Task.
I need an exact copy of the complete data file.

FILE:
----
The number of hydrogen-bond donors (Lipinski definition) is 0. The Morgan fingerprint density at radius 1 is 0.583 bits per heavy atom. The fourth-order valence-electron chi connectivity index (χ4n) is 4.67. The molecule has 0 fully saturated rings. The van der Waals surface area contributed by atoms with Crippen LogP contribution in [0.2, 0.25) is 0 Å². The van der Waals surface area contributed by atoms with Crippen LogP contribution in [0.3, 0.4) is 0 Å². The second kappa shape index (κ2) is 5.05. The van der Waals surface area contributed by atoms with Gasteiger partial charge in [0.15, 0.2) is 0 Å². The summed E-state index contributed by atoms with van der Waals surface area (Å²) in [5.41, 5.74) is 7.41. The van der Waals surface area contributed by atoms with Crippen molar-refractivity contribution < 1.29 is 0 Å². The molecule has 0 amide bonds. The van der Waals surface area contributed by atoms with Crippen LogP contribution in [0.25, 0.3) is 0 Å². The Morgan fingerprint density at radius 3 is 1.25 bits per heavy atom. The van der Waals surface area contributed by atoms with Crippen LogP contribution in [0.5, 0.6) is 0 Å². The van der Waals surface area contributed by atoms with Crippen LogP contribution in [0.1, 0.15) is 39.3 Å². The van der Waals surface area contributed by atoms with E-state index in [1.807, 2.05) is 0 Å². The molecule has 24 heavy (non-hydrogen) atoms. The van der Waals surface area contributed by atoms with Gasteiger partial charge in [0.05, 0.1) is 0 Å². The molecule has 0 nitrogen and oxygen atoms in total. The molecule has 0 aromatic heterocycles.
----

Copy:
The number of hydrogen-bond donors (Lipinski definition) is 0. The Morgan fingerprint density at radius 1 is 0.583 bits per heavy atom. The fourth-order valence-electron chi connectivity index (χ4n) is 4.67. The molecule has 0 fully saturated rings. The van der Waals surface area contributed by atoms with Crippen LogP contribution in [0.2, 0.25) is 0 Å². The van der Waals surface area contributed by atoms with Crippen LogP contribution in [0.3, 0.4) is 0 Å². The second kappa shape index (κ2) is 5.05. The van der Waals surface area contributed by atoms with Gasteiger partial charge in [0.15, 0.2) is 0 Å². The summed E-state index contributed by atoms with van der Waals surface area (Å²) in [5.41, 5.74) is 7.41. The van der Waals surface area contributed by atoms with Crippen molar-refractivity contribution < 1.29 is 0 Å². The molecule has 0 amide bonds. The van der Waals surface area contributed by atoms with Crippen LogP contribution in [0.25, 0.3) is 0 Å². The Morgan fingerprint density at radius 3 is 1.25 bits per heavy atom. The van der Waals surface area contributed by atoms with Crippen LogP contribution in [0.5, 0.6) is 0 Å². The van der Waals surface area contributed by atoms with Crippen LogP contribution in [0.1, 0.15) is 39.3 Å². The van der Waals surface area contributed by atoms with E-state index in [1.807, 2.05) is 0 Å². The molecule has 24 heavy (non-hydrogen) atoms. The van der Waals surface area contributed by atoms with Gasteiger partial charge in [0.05, 0.1) is 0 Å². The molecule has 0 nitrogen and oxygen atoms in total. The molecule has 0 aromatic heterocycles.